It's not difficult to get your fill: just two 240ml glasses of vitamin D-fortified low-fat milk daily will give you 581mg of calcium and five micrograms (mcg) of vitamin D. Then top it up by including tofu, broccoli or salmon in your meals, and snacking on almonds, yogurt or dried figs.

In your 30s
Key nutrients: folate, iron and phytonutrients

Trying to juggle the demands of a career and children can make this decade of life extremely overwhelming.

For those planning to have children, every nutrient is important, but folate is vital during early pregnancy, Chan says. 'Malformations during childbirth can be minimised with enough folate in the diet,' she says. The nutrient supports a healthy pregnancy, prevents neural tube defects and helps the body make new cells. Those who don't want children should still invest in folate-rich foods - high intake of the nutrient may reduce colorectal cancer risk, according to a recent study published in Gastroenterology. To get your 400mcg daily need, try fortified breakfast cereals, baked beans (60 mcg per cup) or asparagus (85mcg per four spears).

The effects of daily stress are probably starting to show up through fine lines on the face and a suppressed immune system. Loading up on antioxidant-rich phytonutrients can help slow the ageing process and ward off heart disease. Chan adds: 'There's a wealth of evidence that shows a diet rich in phytonutrients, can prevent, or at least delay, the onset of cancers and other diseases. Your diet should have a variety of coloured vegetables, since each vegetable and fruit offers a different phytonutrient to fight specific diseases.' Chocolate is another option - recent research published in the Chemistry Central Journal found that the sweet treat is a rich source of antioxidants and contains more polyphenols and flavanols than fruit juice.

Lastly, if you're feeling physically and mentally drained, try topping up your intake of omega-3s - excellent sources include salmon, flax seeds and walnuts. A recent study on healthy young people found that consuming more fish oil, which is rich in omega-3, can reduce both anxiety and inflammation.

In your 40s (and beyond)
Key nutrients: fibre and protein

In this decade, the average person loses 250g of muscle mass and gains 500g of fat each year. Every kilogram of muscle uses about 12 calories a day just to sustain itself, while each kilogram of fat burns only four calories daily, metabolism goes down and weight typically goes up.

'As we age, muscle mass decreases and so does our motivation to exercise. Despite this, we keep eating the same amount of food we consumed [in our younger years],' says Bernice Cheung Ho-ki, registered dietitian of the Centre for Nutritional Studies at the Chinese University's faculty of medicine. The best way to beat this trend, says Cheung, is to start healthy habits from a young age. But if you didn't, there's still hope.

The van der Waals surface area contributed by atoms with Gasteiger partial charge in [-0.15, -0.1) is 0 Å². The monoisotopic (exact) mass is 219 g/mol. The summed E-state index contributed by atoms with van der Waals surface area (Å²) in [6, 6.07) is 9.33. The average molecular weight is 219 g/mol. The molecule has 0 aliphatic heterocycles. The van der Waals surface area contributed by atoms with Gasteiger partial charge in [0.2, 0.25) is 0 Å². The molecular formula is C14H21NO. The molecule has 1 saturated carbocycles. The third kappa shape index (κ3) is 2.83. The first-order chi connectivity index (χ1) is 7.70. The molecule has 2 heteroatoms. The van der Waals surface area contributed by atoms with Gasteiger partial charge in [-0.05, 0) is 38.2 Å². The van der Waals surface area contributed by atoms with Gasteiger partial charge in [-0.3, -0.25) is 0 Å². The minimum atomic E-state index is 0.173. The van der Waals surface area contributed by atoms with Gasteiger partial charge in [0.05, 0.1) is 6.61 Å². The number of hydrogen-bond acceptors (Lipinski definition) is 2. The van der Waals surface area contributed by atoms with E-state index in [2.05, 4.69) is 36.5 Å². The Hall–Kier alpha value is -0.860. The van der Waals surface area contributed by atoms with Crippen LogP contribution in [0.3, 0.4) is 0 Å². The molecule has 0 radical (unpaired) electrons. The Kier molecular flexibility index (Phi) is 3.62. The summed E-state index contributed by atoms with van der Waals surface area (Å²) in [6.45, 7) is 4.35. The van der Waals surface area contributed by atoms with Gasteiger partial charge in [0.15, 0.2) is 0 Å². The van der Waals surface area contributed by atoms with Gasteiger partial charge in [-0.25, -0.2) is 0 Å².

Fill up on protein, fruit and vegetables; and fibre can help, according to Leslie Bonci, a registered dietitian and author of the new book The Active Calorie Diet. She writes that protein (one quarter of your plate) can boost post-meal calorie burn by 25 to 30 per cent; fruit and vegetables (one half of your plate) by 20 per cent; and fibre (one quarter of your plate) by 10 per cent. Protein also helps in building muscle, while fibre makes you feel fuller for longer and also helps decrease cholesterol and risk of heart disease.

Try eating 'energising' foods. According to Bonci, green tea contains caffeine (a known metabolism booster) and catechins, an antioxidant that raises resting metabolism by 4 per cent. Dark chocolate contains both substances, but stick to a small serving each day to limit your fat and calories.

Remember to keep getting your daily need of calcium and vitamin D, especially women. With the onset of menopause and declining oestrogen levels, the body absorbs less calcium from the diet and loses more bone mass, which could lead to osteoporosis-related fractures.

Overall, the World Cancer Research Fund suggests a lower intake of salty, fatty and sugary foods to stay healthy well into your 50s. Says Chan: 'The most important thing is to adopt a healthy lifestyle and not get obese, since this is an underpinning factor to all diseases.'